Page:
In this week’s movie, Raining in the Mountain, King Hu fully utilized the setting of the Buddhist temple. Through the use of long walking scenes, especially in the beginning, King Hu showed off the really beautiful intricate labyrinth of a set. When we first see White Fox and the Esquire first entering the temple, the audience is taken from the mountain forest, up one of the towering staircases into the temple, down a pathway lined with trees and traversed by a crowd of monks, and then through the cluster of buildings where a majority of the movie played.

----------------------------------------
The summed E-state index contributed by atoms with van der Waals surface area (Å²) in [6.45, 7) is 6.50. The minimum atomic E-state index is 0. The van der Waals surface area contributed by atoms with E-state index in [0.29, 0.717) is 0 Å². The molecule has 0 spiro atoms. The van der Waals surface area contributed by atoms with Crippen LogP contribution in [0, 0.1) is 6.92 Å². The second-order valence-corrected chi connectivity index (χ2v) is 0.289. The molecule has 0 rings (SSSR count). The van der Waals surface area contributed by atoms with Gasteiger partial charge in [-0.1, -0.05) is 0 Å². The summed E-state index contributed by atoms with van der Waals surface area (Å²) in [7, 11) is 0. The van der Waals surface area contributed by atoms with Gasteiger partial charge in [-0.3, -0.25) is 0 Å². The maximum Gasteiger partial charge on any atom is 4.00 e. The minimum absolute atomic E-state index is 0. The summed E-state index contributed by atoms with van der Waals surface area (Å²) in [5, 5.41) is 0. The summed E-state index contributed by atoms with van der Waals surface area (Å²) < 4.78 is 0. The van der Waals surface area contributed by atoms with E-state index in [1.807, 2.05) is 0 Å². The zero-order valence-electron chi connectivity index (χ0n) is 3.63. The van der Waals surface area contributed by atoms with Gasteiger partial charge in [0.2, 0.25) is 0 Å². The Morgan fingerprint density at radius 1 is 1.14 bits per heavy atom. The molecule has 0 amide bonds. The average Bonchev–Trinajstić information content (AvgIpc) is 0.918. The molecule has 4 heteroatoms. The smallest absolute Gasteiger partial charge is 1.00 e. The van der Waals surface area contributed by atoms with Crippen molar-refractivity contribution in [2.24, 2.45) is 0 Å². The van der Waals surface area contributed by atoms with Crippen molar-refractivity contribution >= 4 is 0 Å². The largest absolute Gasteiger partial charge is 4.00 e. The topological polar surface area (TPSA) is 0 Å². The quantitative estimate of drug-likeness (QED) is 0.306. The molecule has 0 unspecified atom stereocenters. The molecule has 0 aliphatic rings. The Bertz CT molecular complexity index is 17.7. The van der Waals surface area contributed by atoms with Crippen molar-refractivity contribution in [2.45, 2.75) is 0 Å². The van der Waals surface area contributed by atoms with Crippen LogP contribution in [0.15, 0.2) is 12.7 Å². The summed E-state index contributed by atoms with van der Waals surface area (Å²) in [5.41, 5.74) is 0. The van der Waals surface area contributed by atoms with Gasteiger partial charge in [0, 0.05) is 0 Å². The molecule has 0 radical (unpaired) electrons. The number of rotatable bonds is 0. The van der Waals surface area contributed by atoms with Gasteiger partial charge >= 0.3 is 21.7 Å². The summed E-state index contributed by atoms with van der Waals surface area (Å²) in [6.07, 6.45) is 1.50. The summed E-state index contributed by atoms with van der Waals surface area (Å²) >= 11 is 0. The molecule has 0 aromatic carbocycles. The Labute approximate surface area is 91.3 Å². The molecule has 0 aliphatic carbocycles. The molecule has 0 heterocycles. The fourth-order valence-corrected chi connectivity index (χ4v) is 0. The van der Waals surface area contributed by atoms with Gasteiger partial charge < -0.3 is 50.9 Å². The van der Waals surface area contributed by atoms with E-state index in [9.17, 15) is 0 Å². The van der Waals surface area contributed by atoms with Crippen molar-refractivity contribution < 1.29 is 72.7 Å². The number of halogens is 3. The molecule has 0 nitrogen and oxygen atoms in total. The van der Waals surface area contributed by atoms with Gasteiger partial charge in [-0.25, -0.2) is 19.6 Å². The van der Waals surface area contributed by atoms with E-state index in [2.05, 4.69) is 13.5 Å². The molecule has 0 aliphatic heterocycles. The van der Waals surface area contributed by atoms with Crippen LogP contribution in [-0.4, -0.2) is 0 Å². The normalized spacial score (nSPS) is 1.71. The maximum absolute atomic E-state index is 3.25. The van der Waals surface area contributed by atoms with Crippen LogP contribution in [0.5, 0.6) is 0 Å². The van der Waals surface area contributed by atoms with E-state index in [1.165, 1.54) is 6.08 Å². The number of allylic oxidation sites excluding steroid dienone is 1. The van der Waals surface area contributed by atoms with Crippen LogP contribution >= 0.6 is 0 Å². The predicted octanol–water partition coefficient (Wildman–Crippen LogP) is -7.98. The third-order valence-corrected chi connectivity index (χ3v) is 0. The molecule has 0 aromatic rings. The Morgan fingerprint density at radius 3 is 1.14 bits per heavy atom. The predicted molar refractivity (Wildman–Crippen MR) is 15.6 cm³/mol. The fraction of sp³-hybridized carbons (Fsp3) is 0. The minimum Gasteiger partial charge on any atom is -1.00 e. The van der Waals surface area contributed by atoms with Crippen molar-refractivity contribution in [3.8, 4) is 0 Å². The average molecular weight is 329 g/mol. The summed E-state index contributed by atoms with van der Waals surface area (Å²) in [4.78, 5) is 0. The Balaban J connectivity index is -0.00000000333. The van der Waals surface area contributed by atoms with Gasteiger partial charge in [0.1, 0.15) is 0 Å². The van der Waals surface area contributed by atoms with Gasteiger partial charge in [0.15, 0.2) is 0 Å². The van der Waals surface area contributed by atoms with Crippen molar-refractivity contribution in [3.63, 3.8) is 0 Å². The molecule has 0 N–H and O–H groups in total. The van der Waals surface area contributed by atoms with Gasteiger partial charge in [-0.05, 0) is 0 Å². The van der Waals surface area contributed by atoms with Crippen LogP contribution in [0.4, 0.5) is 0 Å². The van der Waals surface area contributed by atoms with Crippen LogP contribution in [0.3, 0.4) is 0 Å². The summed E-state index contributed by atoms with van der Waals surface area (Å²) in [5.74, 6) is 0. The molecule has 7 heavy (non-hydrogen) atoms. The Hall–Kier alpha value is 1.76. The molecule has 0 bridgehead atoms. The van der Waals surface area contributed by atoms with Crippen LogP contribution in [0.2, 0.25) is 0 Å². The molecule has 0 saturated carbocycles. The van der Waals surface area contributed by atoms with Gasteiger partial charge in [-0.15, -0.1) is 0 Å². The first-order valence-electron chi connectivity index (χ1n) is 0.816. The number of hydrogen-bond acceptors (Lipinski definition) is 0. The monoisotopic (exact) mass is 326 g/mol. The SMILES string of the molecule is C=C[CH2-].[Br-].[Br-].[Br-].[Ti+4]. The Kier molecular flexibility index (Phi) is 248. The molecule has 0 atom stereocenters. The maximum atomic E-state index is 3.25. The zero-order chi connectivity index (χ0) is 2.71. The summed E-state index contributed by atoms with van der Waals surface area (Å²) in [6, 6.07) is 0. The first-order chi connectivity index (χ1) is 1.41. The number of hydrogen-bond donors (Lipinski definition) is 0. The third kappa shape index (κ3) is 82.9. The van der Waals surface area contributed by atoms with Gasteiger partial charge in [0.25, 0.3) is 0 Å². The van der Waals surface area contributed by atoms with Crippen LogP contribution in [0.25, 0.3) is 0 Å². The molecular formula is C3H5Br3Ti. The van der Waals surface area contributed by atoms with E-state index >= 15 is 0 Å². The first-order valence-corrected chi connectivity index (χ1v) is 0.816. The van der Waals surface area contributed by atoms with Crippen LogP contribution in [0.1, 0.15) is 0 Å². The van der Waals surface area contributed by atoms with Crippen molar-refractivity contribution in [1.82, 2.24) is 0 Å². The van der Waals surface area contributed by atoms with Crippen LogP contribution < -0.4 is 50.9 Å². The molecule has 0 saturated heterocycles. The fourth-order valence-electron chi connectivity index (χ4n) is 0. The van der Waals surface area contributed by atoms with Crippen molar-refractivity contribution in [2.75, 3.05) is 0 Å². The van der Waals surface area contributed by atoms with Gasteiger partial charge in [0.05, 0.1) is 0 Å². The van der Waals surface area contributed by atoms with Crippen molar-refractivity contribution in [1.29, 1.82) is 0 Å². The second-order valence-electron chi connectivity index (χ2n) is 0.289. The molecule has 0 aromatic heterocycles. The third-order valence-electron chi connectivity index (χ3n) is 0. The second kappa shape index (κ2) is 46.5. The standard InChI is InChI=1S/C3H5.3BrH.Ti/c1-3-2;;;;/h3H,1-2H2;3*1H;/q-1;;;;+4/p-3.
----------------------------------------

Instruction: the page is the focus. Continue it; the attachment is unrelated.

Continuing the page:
Soon after in the scene where White Fox and Gold Lock navigates the tightly knitted buildings that are even at different elevations in order to find their prize, this lengthy transversal scene further emphasized the massiveness of this temple. While it was nice to see the many different areas within the temple, I was pretty lost as to where everything was in the end.
The complexity of the Buddhist temple actually added to the convoluted schemes of the General and the Esquire to plant their own monk in the role of the Abbot. In the end though, they were the two that got lost within their own plotting. The General lost his Lieutenant and the Esquire lost his own life because he foolishly wouldn’t give up the scroll.